This year, we decided to combine the QBP with UK Armed Forces Day, which also falls in June and to bring in a touch more military flavour than is normal. A local airline kindly agreed to fly out two Grenadier Guardsmen, who looked splendid in their bright red uniforms and black bearskin hats (they really are made of bear’s skin!), as they mounted guard outside the house. Many of the ladies attending the party were happy to have their photographs taken alongside these two hunky young men! We also had the services of two Gurkha bagpipers, who are currently serving in Brunei with the Sultan.

Guest of honour for the evening – and proposer of the toast to The Queen - was Dato’, Mustapa Mohamed Minister of Trade and Industry, a good friend and someone I have very much enjoyed working with during my time in Malaysia. In response I was delighted to propose a reciprocal toast to HM The Yang di-Pertuan Agong. All 750+ guests raised their glasses, and we were entertained to the singing of the British and Malaysian national anthems by a local schoolgirl with a beautiful voice. Traditional fish and chips and a selection of delicious British cheeses were also served. A Liverpudlian member of my staff was particularly pleased to see that one of these was “Creamy Lancashire”!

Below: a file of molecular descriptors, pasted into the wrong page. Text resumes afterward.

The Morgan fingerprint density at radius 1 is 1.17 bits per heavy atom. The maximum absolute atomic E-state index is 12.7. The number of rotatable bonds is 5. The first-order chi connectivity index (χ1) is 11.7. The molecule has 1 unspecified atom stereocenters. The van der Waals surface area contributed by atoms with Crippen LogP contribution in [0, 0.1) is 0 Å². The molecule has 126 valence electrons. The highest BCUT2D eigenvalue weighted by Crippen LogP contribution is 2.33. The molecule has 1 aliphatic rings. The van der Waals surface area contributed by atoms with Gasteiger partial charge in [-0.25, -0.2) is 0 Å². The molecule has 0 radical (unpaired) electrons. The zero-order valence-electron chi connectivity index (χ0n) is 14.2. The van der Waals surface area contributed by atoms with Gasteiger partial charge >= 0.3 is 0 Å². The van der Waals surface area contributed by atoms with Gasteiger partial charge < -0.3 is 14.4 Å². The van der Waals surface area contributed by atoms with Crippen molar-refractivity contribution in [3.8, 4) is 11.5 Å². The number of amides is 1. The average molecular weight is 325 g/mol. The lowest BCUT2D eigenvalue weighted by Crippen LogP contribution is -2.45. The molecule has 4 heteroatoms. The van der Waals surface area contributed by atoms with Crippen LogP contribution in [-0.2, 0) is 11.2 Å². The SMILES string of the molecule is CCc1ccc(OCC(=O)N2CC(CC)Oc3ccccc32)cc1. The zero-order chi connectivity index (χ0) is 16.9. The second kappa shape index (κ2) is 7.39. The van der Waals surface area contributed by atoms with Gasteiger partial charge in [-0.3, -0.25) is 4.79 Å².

Among the guests were Ministers and senior officials, MPs, captains of Malaysian industry, representatives of civil society, British businessmen and other members of the large British community. No-one seemed too put off by the fact that it rained throughout the party, prompting me to remind everyone of a saying in my home country of Northern Ireland: “If you can’t see the hills, it’s raining…If you can see the hills, it’s going to rain!” Typical British weather!!!

Thursday, June 17, 2010

God's Little Acre

Col. Jacques Lemay, UK Defence Advisor and WO Chris Hardman, Assistant
Defence Advisor at the plaque to commemorate the fallen in "God's Little Acre"